the left from time to time, as if determined that nothing should escape
his observation.

"Listen! didn't you hear something that sounded like a whine?" asked
Billy from his position of safety in the rear.

It might have been just like him to try and add to the nervousness of
the scout who led the van, but Hugh knew that this was not so; he too
had caught some sort of odd sound at the same time that the other spoke
so thrillingly. As for Arthur, he stopped short.

"What could that have been, Hugh?" he asked anxiously, while the
satisfied Billy actually began to chuckle with glee at seeing the
doubting one begin to show signs of wavering.

"I couldn't say, Arthur," replied the scout master promptly. "Some sort
of animal made it. I should think even a fox could bark loud enough for
that, or a weasel snarl because he was bothered while feeding. Want me
to lead off, Arthur?"

Perhaps the boy would have been glad of the chance to say yes, but
knowing how Billy would exult at his sudden change of heart he shut his
teeth hard together and merely replied:

"Well, I should say not, Hugh. I don't make out to be the bravest scout
in the troop in the Wolf Patrol, but I hope I am not ready to lie down
and crawl just because I happen to hear a silly old whine. Chances are
it's some dog that's been digging out a rabbit burrow up here and wants
to let us know he's on deck. Come on, both of you, and let's see what's
up."

With that Arthur resumed his upward progress, covering foot after foot,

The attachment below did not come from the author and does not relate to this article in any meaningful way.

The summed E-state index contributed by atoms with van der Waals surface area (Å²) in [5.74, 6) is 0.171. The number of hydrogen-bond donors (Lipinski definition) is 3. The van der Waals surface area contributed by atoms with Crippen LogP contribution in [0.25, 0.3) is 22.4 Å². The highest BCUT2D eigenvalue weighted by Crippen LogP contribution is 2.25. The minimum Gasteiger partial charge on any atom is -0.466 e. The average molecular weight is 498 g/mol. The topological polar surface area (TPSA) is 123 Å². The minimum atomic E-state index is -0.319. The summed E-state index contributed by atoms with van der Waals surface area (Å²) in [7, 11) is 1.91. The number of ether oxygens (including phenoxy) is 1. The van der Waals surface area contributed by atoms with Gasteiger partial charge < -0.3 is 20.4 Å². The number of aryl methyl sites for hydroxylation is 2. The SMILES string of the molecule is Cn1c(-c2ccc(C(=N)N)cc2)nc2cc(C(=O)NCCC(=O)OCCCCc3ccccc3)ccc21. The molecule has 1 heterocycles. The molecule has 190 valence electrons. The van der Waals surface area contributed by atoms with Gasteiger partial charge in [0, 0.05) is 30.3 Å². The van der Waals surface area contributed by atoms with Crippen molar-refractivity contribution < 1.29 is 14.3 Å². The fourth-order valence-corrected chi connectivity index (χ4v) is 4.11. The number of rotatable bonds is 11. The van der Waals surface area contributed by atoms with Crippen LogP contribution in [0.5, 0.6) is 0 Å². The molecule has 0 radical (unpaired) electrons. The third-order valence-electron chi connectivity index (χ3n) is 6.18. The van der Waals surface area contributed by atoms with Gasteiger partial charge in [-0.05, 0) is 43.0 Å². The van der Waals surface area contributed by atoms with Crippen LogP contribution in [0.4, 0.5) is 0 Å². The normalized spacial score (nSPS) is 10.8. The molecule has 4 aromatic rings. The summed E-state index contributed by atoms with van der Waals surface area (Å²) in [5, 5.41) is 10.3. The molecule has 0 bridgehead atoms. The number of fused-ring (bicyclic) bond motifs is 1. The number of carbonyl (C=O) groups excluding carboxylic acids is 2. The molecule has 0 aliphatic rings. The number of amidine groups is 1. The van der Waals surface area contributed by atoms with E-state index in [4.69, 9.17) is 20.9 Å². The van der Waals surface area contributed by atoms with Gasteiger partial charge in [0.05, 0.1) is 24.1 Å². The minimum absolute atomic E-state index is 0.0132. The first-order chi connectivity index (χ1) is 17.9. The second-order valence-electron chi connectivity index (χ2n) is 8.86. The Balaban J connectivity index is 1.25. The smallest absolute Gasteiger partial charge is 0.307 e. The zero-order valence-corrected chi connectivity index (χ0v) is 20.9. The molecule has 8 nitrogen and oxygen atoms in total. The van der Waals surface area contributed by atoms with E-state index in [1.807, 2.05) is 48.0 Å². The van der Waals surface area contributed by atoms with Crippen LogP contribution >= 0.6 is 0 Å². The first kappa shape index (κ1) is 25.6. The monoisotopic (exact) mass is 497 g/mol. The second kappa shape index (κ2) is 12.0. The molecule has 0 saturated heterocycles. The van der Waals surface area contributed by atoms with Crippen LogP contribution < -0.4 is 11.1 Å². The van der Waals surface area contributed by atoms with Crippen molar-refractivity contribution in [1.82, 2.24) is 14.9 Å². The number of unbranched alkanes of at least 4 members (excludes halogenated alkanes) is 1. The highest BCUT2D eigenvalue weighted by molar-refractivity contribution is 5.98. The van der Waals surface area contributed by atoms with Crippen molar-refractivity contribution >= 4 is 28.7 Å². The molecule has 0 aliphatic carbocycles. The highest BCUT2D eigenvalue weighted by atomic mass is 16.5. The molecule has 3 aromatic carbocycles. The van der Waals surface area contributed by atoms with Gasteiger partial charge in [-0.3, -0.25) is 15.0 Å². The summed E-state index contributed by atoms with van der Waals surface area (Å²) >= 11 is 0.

continuing his careful survey ahead. Hugh was really proud of the way
the late "tenderfoot" managed to carry on the lead so successfully; even
under the exciting conditions the scout master could pay attention to
such things, since they concerned his duties as instructor.

"Just a little further, Arthur, and you'll turn that sharp bend," almost
whispered Billy, pressing up against Hugh in his intense eagerness to
see what would happen. "Oh! there was that whine again, Hugh! Mebbe
you'll believe me after a bit. Mebbe you'll give me credit for havin'
eyes in my head! Steady now, old wireless! A few more steps, and you're
bound to strike something or I'll eat my hat!"

This sort of talk was well calculated to increase the manifest
nervousness of Arthur, but he was at least game to the backbone, not
dreaming of showing the white feather, the thing above all others that
any ordinary boy dreads to do.

Hugh pressed a little closer to the leader. He wanted to be on hand for
what was going to happen, no matter whether this turned out to be along
tragic or comical lines. And besides, Arthur was visibly trembling, as
though he needed some strong arm to back him up. If he felt Hugh
touching his elbow it would doubtless afford him more or less comfort.

Then Arthur, with set jaws, summoning all his resolution to the fore,
made the last step needed to take him around that bend in the trail
where the tall bushes seemed to shut out what lay beyond.

No sooner had he done so than he seemed to be changed into stone, for he
stood there like a statue carved out of marble, staring at something
that lay just beyond. Billy came pushing up just in time to hear the
pilot of the expedition gasp:

"Look! look, Hugh! Is that really a bear, or am I seeing things I
shouldn't?"

When the scout master had taken a second look he made a discovery that
seemed to afford him more or less satisfaction, for he immediately
called out:

"It's a live bear, all right, Arthur. Billy wasn't dreaming, it seems.
Look closer and you'll find that the poor thing is tied to that tree
with a rope; and chances are it's the performing bear I heard was over
at Salem last week!"

At that both of the other boys breathed freely once more. Billy puffed
out his chest, filled with pride because his astonishing declaration had
at least been proven true.